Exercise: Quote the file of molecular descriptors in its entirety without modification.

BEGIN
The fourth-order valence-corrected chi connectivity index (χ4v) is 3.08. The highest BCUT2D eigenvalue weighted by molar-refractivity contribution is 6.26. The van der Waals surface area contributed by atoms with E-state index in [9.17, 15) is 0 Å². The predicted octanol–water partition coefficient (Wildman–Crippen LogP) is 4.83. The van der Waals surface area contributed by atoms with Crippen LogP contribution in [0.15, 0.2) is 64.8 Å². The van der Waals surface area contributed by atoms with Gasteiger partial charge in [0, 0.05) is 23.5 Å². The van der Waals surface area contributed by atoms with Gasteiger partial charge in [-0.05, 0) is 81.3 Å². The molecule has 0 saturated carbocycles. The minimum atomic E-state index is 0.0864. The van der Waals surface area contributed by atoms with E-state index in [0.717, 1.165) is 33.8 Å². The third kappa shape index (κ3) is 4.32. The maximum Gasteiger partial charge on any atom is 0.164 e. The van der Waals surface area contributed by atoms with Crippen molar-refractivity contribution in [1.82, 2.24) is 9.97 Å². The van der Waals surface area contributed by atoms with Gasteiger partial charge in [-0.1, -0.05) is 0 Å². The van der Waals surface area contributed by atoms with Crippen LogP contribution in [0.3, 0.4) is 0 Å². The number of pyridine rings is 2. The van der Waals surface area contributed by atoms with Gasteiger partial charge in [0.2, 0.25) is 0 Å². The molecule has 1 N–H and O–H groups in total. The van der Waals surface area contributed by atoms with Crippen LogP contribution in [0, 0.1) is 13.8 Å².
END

The fourth-order valence-corrected chi connectivity index (χ4v) is 3.08. The highest BCUT2D eigenvalue weighted by molar-refractivity contribution is 6.26. The van der Waals surface area contributed by atoms with E-state index in [9.17, 15) is 0 Å². The predicted octanol–water partition coefficient (Wildman–Crippen LogP) is 4.83. The van der Waals surface area contributed by atoms with Crippen LogP contribution in [0.15, 0.2) is 64.8 Å². The van der Waals surface area contributed by atoms with Gasteiger partial charge in [0, 0.05) is 23.5 Å². The van der Waals surface area contributed by atoms with Gasteiger partial charge in [-0.05, 0) is 81.3 Å². The molecule has 0 saturated carbocycles. The minimum atomic E-state index is 0.0864. The van der Waals surface area contributed by atoms with E-state index in [0.717, 1.165) is 33.8 Å². The third kappa shape index (κ3) is 4.32. The maximum Gasteiger partial charge on any atom is 0.164 e. The van der Waals surface area contributed by atoms with Crippen molar-refractivity contribution in [1.82, 2.24) is 9.97 Å². The van der Waals surface area contributed by atoms with Gasteiger partial charge in [-0.1, -0.05) is 0 Å². The van der Waals surface area contributed by atoms with Crippen LogP contribution in [0.3, 0.4) is 0 Å². The number of pyridine rings is 2. The van der Waals surface area contributed by atoms with Gasteiger partial charge in [0.2, 0.25) is 0 Å². The molecule has 1 N–H and O–H groups in total. The van der Waals surface area contributed by atoms with Crippen LogP contribution in [0, 0.1) is 13.8 Å².